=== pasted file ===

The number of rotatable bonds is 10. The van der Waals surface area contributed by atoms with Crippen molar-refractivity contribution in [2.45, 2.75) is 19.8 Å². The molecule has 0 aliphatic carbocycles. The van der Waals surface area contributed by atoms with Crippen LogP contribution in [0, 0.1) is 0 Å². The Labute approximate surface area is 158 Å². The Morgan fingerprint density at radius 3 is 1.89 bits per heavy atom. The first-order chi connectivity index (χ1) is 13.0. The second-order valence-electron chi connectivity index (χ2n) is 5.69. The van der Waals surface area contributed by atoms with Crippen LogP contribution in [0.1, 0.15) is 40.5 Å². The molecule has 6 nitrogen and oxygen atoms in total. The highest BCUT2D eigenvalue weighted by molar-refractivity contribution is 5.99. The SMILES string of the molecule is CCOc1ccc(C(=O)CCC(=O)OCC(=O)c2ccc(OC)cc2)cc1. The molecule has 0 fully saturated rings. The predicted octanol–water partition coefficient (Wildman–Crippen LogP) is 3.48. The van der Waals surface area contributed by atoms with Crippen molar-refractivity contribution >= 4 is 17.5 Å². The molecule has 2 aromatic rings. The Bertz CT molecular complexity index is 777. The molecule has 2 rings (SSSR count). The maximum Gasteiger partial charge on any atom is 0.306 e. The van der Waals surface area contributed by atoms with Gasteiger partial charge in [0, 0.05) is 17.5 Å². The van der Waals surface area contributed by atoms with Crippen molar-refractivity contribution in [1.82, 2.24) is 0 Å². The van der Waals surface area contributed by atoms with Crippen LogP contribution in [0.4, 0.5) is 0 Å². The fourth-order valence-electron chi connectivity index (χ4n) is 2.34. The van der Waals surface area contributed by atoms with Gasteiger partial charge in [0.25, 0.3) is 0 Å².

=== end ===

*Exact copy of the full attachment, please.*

The number of rotatable bonds is 10. The van der Waals surface area contributed by atoms with Crippen molar-refractivity contribution in [2.45, 2.75) is 19.8 Å². The molecule has 0 aliphatic carbocycles. The van der Waals surface area contributed by atoms with Crippen LogP contribution in [0, 0.1) is 0 Å². The Labute approximate surface area is 158 Å². The Morgan fingerprint density at radius 3 is 1.89 bits per heavy atom. The first-order chi connectivity index (χ1) is 13.0. The second-order valence-electron chi connectivity index (χ2n) is 5.69. The van der Waals surface area contributed by atoms with Crippen LogP contribution in [0.1, 0.15) is 40.5 Å². The molecule has 6 nitrogen and oxygen atoms in total. The highest BCUT2D eigenvalue weighted by molar-refractivity contribution is 5.99. The SMILES string of the molecule is CCOc1ccc(C(=O)CCC(=O)OCC(=O)c2ccc(OC)cc2)cc1. The molecule has 0 fully saturated rings. The predicted octanol–water partition coefficient (Wildman–Crippen LogP) is 3.48. The van der Waals surface area contributed by atoms with Crippen molar-refractivity contribution >= 4 is 17.5 Å². The molecule has 2 aromatic rings. The Bertz CT molecular complexity index is 777. The molecule has 2 rings (SSSR count). The maximum Gasteiger partial charge on any atom is 0.306 e. The van der Waals surface area contributed by atoms with Gasteiger partial charge in [0, 0.05) is 17.5 Å². The van der Waals surface area contributed by atoms with Crippen molar-refractivity contribution in [1.82, 2.24) is 0 Å². The van der Waals surface area contributed by atoms with Crippen LogP contribution in [0.4, 0.5) is 0 Å². The fourth-order valence-electron chi connectivity index (χ4n) is 2.34. The van der Waals surface area contributed by atoms with Gasteiger partial charge in [0.25, 0.3) is 0 Å².